Getting status/response codes in Perl

Discussion in 'Perl Misc' started by Ali, Feb 29, 2004.

  1. Ali

    Ali Guest

    Hi,

    I've created a site and on one page I need to print certain
    information out to a log file. I've managed to get all the data that
    is required except a 'HTTP response code'. I've searched through
    several books and websites and all I've come up with is that they are
    also called status codes and I've found how to create a page that is
    displayed when a certain status code is found but I can't find out how
    to log the status of the page that was loaded.

    Does anyone know how to do this and am I right in saying that for the
    page to have loaded correctly the code must be 200?

    I thought it might be stored as an environment variable like when
    setting and retrieving cookies but I can't find any environment
    variables associated with status codes.

    Can anyone help?

    Thanks very much,
    Ali :eek:)
     
    Ali, Feb 29, 2004
    #1
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  2. Ali

    gnari Guest

    "Ali" <> wrote in message
    news:...


    > I've created a site and on one page I need to print certain
    > information out to a log file. I've managed to get all the data that
    > is required except a 'HTTP response code'. I've searched through
    > several books and websites and all I've come up with is that they are
    > also called status codes and I've found how to create a page that is
    > displayed when a certain status code is found but I can't find out how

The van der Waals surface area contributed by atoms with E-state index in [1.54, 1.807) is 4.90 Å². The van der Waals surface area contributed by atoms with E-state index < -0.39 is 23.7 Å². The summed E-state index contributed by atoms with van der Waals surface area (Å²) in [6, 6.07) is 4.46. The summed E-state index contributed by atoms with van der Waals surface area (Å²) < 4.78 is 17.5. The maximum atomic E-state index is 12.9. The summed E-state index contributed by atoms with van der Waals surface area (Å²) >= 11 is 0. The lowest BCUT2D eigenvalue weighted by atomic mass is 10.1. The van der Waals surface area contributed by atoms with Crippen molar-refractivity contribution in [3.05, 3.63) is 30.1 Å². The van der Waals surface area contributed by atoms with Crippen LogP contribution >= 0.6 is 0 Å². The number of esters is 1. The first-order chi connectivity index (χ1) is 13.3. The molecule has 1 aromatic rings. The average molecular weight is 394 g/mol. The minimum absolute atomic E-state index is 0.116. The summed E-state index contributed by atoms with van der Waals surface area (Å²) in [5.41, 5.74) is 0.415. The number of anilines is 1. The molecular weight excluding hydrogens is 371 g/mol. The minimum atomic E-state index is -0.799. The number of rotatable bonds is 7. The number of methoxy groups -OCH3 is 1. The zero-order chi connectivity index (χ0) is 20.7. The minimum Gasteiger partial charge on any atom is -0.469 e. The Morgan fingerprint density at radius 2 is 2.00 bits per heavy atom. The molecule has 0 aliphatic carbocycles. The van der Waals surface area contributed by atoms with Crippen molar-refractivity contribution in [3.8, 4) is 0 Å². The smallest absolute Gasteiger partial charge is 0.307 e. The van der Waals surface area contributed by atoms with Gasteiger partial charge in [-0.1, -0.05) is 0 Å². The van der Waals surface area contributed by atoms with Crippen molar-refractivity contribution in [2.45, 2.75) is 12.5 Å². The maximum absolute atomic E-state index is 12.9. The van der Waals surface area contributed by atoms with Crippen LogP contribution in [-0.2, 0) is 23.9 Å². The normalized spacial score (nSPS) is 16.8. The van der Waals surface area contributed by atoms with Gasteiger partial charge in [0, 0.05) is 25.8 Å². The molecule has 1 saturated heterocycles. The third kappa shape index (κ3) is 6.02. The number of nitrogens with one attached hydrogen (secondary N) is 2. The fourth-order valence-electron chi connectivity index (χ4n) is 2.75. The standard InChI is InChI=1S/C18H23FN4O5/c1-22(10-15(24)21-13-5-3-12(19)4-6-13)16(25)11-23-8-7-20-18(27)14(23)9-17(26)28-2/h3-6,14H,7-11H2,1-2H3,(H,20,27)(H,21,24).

> to log the status of the page that was loaded.
    >
    > Does anyone know how to do this and am I right in saying that for the
    > page to have loaded correctly the code must be 200?
    >
    > I thought it might be stored as an environment variable like when
    > setting and retrieving cookies but I can't find any environment
    > variables associated with status codes.


    not really a perl question, but in general the web server does decide
    what the status code is until the cgi script has finished, because if
    the said script should terminate with error, a status 500 is returned.

    you must either
    a) assume there will be no error,and log code 200, preferably as the very
    last action your script does
    or
    b) retrieve the status code from the webservers log file and join that
    somehow with your logfile
    or
    c) your webserver may allow for your application to add information
    to the webserver logfile. (Apache+mod_perl, for example allows this)

    gnari
     
    gnari, Feb 29, 2004
    #2
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  3. Ali

    Ali Guest

    Thanks very much, that was extremely helpful. I think I know what I have to do now!

    Ali :eek:)

    "gnari" <> wrote in message news:<c1tfq0$4qh$>...
    > "Ali" <> wrote in message
    > news:...
    >
    >
    > > I've created a site and on one page I need to print certain
    > > information out to a log file. I've managed to get all the data that
    > > is required except a 'HTTP response code'. I've searched through